- The process for handling fines was eliminated from the guidelines. The original guidelines were developed when most Pennsylvania libraries were not automated, and a date due card allowed the calculation of fines. Currently, most libraries in the state are part of library consortiums which govern the collection of fines, and local processes should be used;
- References to funding and reporting were eliminated. If funding is restored, a new reporting and reimbursement method will be developed; and
- A statement on the priority for funding reimbursement was included, should the program be funded again.
Some recommendations for changes could not be included. A few examples are:
- A requirement that municipalities fund local libraries. This was not possible since the Public Library Code does not state this;
- A requirement for libraries to use technology to share patron registration information that would verify if a patron was eligible or that a card was valid. The Office of Commonwealth Libraries explored a technology solution for statewide verification of cards and found that a practical, affordable one was not viable at this time due to the projected expense to:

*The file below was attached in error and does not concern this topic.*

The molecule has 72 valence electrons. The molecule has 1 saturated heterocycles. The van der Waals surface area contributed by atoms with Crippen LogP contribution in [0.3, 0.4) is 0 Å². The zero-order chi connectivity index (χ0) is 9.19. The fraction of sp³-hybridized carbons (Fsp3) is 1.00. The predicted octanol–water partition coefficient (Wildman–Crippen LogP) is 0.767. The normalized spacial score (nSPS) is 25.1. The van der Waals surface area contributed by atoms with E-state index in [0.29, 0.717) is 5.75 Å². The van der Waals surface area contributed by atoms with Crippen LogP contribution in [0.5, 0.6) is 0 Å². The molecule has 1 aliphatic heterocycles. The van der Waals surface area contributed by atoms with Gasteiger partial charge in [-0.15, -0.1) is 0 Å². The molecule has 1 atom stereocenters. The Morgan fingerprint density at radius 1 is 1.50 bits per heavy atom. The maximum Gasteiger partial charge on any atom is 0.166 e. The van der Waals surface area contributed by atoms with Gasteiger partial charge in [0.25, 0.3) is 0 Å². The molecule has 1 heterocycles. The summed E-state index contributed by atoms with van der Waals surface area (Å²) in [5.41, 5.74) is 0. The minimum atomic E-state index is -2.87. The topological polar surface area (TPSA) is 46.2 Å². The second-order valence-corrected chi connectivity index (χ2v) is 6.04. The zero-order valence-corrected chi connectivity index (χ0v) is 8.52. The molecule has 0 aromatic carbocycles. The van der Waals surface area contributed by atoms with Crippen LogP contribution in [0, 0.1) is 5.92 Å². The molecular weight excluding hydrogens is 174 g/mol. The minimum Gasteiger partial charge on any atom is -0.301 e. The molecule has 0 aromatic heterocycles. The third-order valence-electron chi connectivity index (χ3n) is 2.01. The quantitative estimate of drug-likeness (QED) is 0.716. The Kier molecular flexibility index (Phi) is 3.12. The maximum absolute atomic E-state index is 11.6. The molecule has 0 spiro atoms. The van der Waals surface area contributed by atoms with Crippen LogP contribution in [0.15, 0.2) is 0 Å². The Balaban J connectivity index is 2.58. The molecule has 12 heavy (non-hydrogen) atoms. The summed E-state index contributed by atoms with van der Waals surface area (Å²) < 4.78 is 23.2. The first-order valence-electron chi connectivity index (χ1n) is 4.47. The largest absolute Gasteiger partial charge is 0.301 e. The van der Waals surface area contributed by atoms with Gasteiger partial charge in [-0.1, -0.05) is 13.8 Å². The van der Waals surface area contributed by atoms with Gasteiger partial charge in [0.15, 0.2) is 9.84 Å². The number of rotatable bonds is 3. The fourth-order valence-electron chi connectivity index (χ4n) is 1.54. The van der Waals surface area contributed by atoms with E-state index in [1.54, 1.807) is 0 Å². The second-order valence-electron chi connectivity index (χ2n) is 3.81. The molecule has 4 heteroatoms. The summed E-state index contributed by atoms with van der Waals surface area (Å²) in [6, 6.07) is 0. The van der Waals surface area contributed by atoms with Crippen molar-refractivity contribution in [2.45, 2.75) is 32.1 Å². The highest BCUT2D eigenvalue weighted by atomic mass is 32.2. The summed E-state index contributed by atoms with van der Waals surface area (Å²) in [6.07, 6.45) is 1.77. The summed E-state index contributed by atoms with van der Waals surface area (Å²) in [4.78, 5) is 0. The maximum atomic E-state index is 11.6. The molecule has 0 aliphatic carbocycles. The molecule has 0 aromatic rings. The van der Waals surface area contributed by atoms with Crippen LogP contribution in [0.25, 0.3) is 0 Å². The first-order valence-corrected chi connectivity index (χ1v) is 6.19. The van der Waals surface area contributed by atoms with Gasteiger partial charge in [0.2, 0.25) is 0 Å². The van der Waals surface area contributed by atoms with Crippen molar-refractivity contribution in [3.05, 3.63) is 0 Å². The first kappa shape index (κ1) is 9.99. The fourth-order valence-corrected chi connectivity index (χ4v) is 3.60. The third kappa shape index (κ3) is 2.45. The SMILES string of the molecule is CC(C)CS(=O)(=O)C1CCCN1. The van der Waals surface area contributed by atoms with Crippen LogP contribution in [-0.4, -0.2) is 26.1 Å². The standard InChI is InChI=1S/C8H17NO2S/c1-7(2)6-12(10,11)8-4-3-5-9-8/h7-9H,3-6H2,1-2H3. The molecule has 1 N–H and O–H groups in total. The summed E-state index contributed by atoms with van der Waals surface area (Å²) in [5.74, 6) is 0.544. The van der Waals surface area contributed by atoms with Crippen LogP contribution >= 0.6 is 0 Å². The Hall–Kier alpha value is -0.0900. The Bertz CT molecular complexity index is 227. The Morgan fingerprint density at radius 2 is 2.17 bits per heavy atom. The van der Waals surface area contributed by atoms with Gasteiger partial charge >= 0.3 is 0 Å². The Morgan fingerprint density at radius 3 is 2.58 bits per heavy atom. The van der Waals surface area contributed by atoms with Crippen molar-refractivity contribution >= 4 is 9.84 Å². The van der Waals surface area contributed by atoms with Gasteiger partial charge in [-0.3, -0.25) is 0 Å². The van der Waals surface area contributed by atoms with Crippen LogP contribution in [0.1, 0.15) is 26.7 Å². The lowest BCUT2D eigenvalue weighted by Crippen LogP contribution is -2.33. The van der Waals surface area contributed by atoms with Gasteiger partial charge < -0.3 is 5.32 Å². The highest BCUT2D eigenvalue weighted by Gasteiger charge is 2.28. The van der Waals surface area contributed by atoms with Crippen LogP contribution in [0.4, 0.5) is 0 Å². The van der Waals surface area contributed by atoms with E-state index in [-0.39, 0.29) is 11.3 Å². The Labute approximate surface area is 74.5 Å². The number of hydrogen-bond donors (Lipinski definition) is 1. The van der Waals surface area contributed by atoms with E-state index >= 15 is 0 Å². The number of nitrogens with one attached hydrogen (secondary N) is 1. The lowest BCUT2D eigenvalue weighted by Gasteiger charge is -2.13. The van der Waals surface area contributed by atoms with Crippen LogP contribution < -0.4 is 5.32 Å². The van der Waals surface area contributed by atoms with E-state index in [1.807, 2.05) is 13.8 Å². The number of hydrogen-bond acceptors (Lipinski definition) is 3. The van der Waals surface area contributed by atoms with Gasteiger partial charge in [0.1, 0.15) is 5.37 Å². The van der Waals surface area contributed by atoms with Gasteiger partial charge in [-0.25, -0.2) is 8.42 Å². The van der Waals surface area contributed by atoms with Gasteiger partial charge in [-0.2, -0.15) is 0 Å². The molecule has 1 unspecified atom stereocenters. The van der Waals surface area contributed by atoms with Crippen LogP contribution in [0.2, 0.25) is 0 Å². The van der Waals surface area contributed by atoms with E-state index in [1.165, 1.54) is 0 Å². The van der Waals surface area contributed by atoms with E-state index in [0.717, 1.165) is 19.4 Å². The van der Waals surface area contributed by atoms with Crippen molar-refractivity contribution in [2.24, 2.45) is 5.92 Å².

- Purchase and maintain SIP/SIP2 connections for each local libraries’ integrated library system; or
- Design and maintain application programming interfaces (APIs) so that more than eighteen different types of integrated library systems in use across Pennsylvania could communicate.
- A statewide solution in the future may be pursued contingent on advances in technology and improvement of available library resources at the state and local level.